Just as with any business, there is a history. Where it all started, how it started and how it became who they are today. Long before the first "Welcome to Cooper Music" ever chimed the ears of a piano buyer, the history of the Cooper Family began. For the next few months, I will share with you, every Friday a special blog, containing the history of the Cooper family and creation of Cooper Music. We hope that you enjoy reading as Cooper Music is brought to life with memories.
A SECOND NEW DEAL CREATING WORK, MUSIC, AND ART.
An early step for the unemployed came in the form of the Civilian Conservation Corps (CCC), a program enacted by Congress to bring relief to young men between 18 and 25 years of age. They participated in a variety of conservation projects: planting trees to combat soil erosion, road work, etc. Later Coopers would play a role when a southwestern PA CCC camp, later purchased by Ken Hi Booster’s Club, was transformed into a Band and Football Training Camp. Worker relief came in the form of the Civil Works Administration. Although criticized as “make work”, the jobs funded ranged from ditch digging to highway repairs to teaching and artist projects. The growing progress made in labor unions brought working people a growing sense of shared interests. People banded together for social as well as economic reasons. Music and Art too were powerful healing forces.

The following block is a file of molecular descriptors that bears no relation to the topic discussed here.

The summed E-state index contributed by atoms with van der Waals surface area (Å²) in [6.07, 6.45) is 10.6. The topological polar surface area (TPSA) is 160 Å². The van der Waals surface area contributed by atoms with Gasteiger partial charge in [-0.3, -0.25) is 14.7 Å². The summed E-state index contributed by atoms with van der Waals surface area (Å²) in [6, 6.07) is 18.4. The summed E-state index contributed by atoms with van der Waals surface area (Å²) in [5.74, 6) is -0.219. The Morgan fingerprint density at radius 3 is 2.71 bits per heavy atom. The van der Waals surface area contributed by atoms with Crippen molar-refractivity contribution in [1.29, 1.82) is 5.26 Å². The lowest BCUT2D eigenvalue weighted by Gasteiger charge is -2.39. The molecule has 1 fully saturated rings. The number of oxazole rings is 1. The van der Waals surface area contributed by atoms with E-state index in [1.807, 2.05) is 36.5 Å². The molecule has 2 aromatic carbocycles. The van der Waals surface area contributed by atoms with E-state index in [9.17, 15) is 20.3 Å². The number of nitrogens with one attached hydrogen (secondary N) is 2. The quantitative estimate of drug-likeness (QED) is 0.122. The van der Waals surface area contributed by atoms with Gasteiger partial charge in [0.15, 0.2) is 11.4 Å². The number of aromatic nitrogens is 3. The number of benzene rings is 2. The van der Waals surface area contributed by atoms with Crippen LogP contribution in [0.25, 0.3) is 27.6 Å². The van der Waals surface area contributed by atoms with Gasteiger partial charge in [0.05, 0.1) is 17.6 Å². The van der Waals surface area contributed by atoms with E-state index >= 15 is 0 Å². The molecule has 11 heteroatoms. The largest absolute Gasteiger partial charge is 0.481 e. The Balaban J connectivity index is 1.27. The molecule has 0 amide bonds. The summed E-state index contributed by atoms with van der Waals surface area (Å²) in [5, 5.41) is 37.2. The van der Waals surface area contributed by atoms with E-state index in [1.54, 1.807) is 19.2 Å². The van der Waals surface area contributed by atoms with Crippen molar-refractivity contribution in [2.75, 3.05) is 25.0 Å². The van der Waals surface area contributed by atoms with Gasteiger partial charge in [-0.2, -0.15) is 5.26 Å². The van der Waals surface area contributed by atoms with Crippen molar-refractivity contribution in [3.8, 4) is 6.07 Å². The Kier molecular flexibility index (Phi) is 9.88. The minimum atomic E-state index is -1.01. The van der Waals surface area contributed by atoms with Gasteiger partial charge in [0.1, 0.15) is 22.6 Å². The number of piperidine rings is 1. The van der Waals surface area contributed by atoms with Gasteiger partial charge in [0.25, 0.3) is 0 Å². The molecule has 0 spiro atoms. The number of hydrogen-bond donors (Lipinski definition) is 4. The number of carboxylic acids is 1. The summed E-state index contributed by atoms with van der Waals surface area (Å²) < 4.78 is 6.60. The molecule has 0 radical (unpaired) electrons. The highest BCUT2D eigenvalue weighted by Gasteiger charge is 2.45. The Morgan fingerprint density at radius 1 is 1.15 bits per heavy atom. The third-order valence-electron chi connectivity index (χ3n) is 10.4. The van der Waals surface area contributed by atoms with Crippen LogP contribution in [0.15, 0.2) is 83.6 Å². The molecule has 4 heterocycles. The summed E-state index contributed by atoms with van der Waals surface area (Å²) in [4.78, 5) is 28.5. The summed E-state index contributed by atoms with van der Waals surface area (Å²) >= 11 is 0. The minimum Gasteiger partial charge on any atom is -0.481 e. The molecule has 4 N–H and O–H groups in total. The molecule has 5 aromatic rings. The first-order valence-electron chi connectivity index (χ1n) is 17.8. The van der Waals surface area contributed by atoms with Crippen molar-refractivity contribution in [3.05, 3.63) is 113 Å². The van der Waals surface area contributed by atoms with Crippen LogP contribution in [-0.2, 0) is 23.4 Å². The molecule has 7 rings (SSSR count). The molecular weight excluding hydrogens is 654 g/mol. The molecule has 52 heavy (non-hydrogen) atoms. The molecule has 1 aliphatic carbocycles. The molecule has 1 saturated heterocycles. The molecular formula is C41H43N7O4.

In its early years, the New Deal sponsored a remarkable series of legislative initiatives and achieved significant increases in production and prices—but it did not bring an end to the Depression. And as the sense of immediate crisis eased, new demands emerged. Vocal attacks also mounted from the political left and right as dreamers, schemers and politicians alike emerged with economic panaceas that drew wide audiences of those dissatisfied with the pace of recovery.
In the face of these pressures from left and right, President Roosevelt backed a new set of economic and social measures. Prominent among these were measures to fight poverty, to counter unemployment with work and to provide a social safety net. Cooper Music saw the art and musical needs of society as a social avenue to survival. The Works Progress Administration (WPA), the principal relief agency of the so-called second New Deal, was an attempt to provide work rather than welfare.
Under the WPA, post offices, roads, and schools and social programs were started. The Coopers saw actors, painters, musicians and writers employed through the Federal Theater Project, the Federal Art Project and the Federal Writers Project. The WPA only included about three million jobless workers and artists at any one time. When it was abandoned in 1943 it had helped a total of 9 million people. The Depression era of the thirties produced a national legacy of creativity in public works and the arts, in many ways unequaled since that time.
The music store employed over 12 full time instructors in music, art, and cooking classes for over 300 weekly students. Cooper Music organized comunity music groups, a Boy Scout Band, the New Kensington Symphony, Dance and Acrobatic Schools, Choral Societies, The Allegheny Valley Community Concert Series, even a Cooper family kids orchestra, the Cooperettes. The town taking Coopers cue led the Allegheny valley in music and art participation with award winning organizations such as the New Kensington Firemen’s Band, various ethnic choral and instrumental groups, The Little Theatre, and the Musicians Union Free Park Concerts.